Do private wealth investors care about sustainability?

Erasmus School of Economics

Mary Pieterse-Bloem, Professor of Financial Markets at Erasmus School of Economics and Global Head Fixed Income at the Global Investment Center of the Private Bank of ABN AMRO, investigated the sustainability preferences of wealthy private investors and the impact of sustainability ratings on their asset allocation decisions together with Amir Amel-Zadeh of Oxford University and Rik Lustermans of Erasmus School of Economics.

Their research shows that European private wealth investors invest significantly more in assets with high sustainability ratings than low sustainability ratings and investors react to changes in sustainability ratings by rebalancing their portfolios towards higher-rated assets.

Investment decisions

During the research period, investors allocated more money to assets with a high sustainability rating and less to assets with a low sustainability rating, compared to assets with a moderate sustainability rating. Approximately €58 million per month was allocated to incremental investments in assets with a high sustainability rating, compared to assets with a low sustainability rating. Over the entire sample period, this resulted in retail investors of this bank allocating approximately €2.5 billion to assets with a high sustainability rating.

The effect of advice

The difference in flows is bigger for equities than for bonds which is mainly due to allocation decisions made by investors who receive advice: those who are quicker to get striking information on the sustainability ratings of their assets. Investors who receive more striking information on sustainability, the advisory client group, react more strongly to changes in the sustainability ratings of their portfolios. Assets that are downgraded are scaled down and assets that are upgraded are raised. In this way, portfolios are rebalanced with higher-rated assets.

Positive investment flows

The results suggest that improvements in sustainability ratings generate significant positive investment flows, in particular among advisory clients and, in particular, investors in countries that regularly report on ratings. This implies that investment flows are more sensitive to positive rating changes in countries where sustainability ratings are more visible to investors. In conclusion, the study suggests that private equity investors take sustainability information into account in their investment decisions and make economically meaningful allocations to assets with higher sustainability ratings.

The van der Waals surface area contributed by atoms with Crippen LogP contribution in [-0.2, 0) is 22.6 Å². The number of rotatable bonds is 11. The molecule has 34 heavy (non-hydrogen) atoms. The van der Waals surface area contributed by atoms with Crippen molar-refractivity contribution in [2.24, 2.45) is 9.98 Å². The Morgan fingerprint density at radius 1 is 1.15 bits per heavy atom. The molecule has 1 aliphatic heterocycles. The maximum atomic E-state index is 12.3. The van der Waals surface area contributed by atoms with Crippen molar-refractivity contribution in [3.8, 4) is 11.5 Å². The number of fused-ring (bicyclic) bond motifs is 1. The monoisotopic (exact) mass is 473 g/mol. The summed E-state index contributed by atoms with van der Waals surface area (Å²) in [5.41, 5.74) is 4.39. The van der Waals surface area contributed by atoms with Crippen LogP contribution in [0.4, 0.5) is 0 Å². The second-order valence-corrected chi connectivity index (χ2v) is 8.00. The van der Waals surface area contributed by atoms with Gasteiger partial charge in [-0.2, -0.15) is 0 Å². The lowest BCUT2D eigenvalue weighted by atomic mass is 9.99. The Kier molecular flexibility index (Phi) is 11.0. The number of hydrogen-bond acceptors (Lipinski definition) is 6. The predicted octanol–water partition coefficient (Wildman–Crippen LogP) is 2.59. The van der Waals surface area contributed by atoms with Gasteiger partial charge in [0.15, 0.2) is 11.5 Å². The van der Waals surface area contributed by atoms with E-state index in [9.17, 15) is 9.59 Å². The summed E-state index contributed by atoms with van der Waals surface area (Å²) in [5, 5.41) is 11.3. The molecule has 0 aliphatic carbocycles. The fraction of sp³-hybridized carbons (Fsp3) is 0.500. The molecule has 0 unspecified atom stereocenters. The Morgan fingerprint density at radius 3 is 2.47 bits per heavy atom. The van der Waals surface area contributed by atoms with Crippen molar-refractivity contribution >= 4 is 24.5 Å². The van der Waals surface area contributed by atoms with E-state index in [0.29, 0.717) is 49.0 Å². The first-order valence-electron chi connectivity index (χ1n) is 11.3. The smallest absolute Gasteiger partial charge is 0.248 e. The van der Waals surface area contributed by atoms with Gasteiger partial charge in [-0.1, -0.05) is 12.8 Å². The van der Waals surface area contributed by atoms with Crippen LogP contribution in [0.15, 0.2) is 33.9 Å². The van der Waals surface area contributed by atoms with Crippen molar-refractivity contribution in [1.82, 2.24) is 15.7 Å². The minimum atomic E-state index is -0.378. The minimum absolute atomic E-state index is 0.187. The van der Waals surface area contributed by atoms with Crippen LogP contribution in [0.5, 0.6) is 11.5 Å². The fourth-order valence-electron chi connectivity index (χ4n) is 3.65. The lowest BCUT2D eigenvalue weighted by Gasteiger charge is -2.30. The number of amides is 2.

Professor

Mary Pieterse-Bloem

More information

Read the entire blogpost on unpri.org here, 28 August 2020.

About unpri.org: Principles for Responsible Investment (UNPRI or PRI) is a United Nations-supported international network of investors working together to implement its six aspirational principles, often referenced as "the Principles". Its goal is to understand the implications of sustainability for investors and support signatories to facilitate incorporating these issues into their investment decision-making and ownership practices. In implementing these principles, signatories contribute to the development of a more sustainable global financial system.

A previous news item about the research can be found here.

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